Professor Dan Lubman
Initiation and progression of substance use has a marked influence on individuals’ social functioning, significantly limiting their social networks either through choice or through exclusion and stigmatisation by others. It can also have an effect at a more personal level on a person's self-perception and identity, with the identity associated with their substance use often becoming more salient to the person as well as significant others. People who inject drugs (PWID) are known to have poorer health and social wellbeing overall, and to be the most stigmatised of the substance-using population due to this perceived social identity.
To address the diminishing of social networks due to substance use, research has reinforced the importance of social network support in recovering from problematic use. What we don't know is what assists and what prevents engagement with peer support groups and other types of social support outside the substance-using networks. Uncovering these factors will assist in facilitating pathways between treatment services and community-based supports.
Social identity perspectives offer a promising explanatory model. Social Identity Theory states that identity is at least in part derived from the social networks to which one belongs. These might be based on family, friendships, shared activities or interests, and so on. Social identity is dynamic, and how much one identifies with a social network at a given time depends upon how relevant or helpful membership of that network might prove to be in one's immediate context. It may also depend on the emotional significance attached to identification with the network, such as the importance of connection to one's family, as well as the perceived compatibility of group norms with one's personal attitudes, beliefs and values.
Previous research suggests that belonging to multiple social groups, and therefore having multiple social identities on which to draw, allows a person to more fluidly integrate into a new social environment and take on another social identity. It is important to note that this does not necessarily involve relinquishing previous identities but making aspects on one's personal identity more salient. For those who choose to access treatment, the expectation is often that the identity associated with their substance use is relinquished as they move away from social networks that involved substance use. If this is the only social identity on which a person has to draw, how does this impact on treatment outcomes, especially for the more marginalised?
The aim of the project is to explore mechanisms behind social identity change with view to enhancing ongoing recovery options for those who choose to access treatment. More specifically, we aim to assess the types of social networks people experiencing significant substance-related problems are involved in, and the extent to which:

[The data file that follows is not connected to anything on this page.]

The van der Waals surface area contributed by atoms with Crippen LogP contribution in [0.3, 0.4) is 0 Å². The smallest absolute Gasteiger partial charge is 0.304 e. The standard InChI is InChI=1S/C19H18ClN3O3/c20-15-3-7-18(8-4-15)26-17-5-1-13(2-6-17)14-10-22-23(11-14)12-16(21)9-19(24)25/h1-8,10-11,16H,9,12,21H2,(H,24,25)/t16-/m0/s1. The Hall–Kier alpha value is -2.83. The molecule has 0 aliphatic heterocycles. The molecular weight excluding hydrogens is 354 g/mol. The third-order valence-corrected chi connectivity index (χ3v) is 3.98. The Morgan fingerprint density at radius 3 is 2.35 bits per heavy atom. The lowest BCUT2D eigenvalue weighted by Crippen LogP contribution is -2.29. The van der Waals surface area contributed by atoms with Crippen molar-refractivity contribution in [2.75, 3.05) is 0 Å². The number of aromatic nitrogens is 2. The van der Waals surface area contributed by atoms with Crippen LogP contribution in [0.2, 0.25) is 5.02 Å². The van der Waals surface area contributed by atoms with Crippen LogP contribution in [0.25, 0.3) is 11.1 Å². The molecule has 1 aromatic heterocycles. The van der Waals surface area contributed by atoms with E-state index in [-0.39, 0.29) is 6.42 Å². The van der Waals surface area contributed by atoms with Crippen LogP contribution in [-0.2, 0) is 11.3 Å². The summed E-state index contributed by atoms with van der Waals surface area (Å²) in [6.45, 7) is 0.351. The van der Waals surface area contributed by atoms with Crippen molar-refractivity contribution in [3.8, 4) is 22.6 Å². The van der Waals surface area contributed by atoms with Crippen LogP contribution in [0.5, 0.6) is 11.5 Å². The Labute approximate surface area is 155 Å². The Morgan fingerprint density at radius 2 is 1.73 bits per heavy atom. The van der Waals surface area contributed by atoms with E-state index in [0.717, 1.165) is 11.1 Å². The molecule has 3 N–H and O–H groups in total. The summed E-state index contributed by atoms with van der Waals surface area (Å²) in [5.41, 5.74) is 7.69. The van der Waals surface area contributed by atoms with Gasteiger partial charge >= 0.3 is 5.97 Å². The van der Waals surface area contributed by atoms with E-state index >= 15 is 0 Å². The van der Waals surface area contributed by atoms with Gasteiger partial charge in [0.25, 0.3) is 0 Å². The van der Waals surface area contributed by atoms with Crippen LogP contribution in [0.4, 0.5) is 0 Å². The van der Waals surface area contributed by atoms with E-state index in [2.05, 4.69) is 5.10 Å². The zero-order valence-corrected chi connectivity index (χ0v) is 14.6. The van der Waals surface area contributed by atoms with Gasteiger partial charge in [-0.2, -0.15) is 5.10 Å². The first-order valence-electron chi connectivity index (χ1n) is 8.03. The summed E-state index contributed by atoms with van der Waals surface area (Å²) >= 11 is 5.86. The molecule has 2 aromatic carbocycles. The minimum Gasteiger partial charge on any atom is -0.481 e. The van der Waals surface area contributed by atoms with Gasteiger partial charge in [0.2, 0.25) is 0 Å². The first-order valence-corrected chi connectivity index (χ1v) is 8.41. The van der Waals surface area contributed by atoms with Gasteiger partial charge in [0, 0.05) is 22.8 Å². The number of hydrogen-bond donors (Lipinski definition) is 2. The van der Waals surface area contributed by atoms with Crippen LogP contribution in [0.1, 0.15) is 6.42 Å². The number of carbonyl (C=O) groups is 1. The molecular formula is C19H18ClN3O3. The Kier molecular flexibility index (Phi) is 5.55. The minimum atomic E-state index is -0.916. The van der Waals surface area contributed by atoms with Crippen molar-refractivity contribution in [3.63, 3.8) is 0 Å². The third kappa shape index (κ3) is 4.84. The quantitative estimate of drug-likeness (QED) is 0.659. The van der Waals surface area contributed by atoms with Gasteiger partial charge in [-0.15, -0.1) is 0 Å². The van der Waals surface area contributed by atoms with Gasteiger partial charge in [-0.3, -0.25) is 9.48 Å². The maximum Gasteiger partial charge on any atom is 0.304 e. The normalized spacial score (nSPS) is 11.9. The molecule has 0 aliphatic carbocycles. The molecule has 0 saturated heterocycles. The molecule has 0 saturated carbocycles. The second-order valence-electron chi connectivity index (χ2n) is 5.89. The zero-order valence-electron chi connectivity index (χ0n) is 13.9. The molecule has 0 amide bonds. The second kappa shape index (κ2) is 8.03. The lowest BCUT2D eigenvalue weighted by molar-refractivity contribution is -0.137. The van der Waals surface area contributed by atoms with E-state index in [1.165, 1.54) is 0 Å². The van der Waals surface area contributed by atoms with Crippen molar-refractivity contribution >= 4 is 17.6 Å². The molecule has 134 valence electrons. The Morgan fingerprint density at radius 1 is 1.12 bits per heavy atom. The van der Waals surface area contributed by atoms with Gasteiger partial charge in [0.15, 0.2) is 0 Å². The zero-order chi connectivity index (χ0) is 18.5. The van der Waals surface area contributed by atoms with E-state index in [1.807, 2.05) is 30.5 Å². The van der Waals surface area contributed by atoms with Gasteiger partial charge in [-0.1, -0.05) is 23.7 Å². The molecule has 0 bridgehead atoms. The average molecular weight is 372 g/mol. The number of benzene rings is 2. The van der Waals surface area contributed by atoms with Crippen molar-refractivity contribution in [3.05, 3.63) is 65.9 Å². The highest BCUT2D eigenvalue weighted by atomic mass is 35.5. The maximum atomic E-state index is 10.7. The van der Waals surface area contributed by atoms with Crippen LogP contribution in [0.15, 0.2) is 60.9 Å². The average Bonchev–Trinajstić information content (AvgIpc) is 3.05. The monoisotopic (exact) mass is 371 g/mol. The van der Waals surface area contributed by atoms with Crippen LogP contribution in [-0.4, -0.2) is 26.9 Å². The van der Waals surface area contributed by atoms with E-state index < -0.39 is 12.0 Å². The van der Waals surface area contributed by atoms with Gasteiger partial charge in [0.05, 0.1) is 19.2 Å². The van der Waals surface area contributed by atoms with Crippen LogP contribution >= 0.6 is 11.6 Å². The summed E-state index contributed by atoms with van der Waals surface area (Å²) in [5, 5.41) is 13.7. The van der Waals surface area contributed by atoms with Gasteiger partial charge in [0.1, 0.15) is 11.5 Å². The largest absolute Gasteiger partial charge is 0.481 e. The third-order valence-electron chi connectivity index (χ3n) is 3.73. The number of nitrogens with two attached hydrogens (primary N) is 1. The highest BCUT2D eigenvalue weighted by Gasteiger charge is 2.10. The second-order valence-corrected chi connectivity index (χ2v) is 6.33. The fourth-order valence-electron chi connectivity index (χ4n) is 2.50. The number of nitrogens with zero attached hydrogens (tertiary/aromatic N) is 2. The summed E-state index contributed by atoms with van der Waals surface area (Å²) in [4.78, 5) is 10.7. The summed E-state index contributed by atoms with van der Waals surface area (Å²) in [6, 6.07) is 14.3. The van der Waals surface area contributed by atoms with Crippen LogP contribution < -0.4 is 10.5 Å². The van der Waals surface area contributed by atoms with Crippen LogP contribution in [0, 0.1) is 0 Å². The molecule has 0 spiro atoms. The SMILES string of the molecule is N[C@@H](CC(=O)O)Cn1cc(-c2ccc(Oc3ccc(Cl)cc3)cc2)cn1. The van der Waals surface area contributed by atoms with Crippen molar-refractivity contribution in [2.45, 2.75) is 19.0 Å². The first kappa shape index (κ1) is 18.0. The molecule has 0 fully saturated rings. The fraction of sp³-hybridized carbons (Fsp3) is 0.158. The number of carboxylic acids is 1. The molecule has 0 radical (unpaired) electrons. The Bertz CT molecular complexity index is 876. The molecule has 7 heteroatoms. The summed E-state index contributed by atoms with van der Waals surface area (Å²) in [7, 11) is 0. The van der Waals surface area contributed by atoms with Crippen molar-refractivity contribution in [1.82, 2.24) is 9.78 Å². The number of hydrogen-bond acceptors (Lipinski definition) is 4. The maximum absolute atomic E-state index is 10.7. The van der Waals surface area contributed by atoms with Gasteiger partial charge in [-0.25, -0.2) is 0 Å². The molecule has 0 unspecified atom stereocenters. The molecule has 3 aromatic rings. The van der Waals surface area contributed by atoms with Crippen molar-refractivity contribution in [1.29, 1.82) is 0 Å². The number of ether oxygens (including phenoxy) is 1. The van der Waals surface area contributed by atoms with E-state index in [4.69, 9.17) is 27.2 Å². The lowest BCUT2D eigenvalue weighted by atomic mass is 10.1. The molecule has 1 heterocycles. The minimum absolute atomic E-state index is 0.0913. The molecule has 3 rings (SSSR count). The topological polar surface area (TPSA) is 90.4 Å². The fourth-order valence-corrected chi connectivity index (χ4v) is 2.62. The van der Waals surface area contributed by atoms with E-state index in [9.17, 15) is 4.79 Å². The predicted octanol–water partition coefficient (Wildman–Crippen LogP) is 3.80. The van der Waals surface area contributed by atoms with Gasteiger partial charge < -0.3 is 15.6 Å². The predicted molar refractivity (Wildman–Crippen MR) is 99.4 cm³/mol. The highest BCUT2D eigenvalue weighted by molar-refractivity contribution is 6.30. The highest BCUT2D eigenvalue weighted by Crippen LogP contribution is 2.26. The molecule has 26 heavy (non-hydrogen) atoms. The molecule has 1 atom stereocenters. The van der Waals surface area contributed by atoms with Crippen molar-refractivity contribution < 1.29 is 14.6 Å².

a) social networks are restricted to other people who use, and
b) how social identity is perceived by the individual, and how this shifts as individuals' substance use, social networks and life circumstances change.
Working with two linked therapeutic communities within Victoria, data will be drawn from mapping the social networks of people seeking inpatient treatment at these services. Social network data will be collected prior to treatment, during treatment and at the end of treatment. Analysis of this data using Social Network Analysis will show network changes over time.
At this very early stage, it is intended that data regarding social identification with the social networks uncovered in the previous step will be collected using both qualitative and quantitative methods.
The proposed research will contribute to the understanding of social identity changes experienced by those who choose to access treatment. Substance misuse is deemed to be a chronic, relapsing condition and part of this may be ineffective transitions to social support post-treatment.
Preliminary work with colleagues in Queensland has allowed us to explore social factors that may facilitate or inhibit a person's identification with the social environment of a therapeutic community, and factors that might contribute to the person missing or disconnecting from their former substance-using networks. These factors include quality of relationships, social environment, satisfaction with their free time, and experiences of conflict or abuse.
For more information relating to this project, please contact Melinda Beckwith: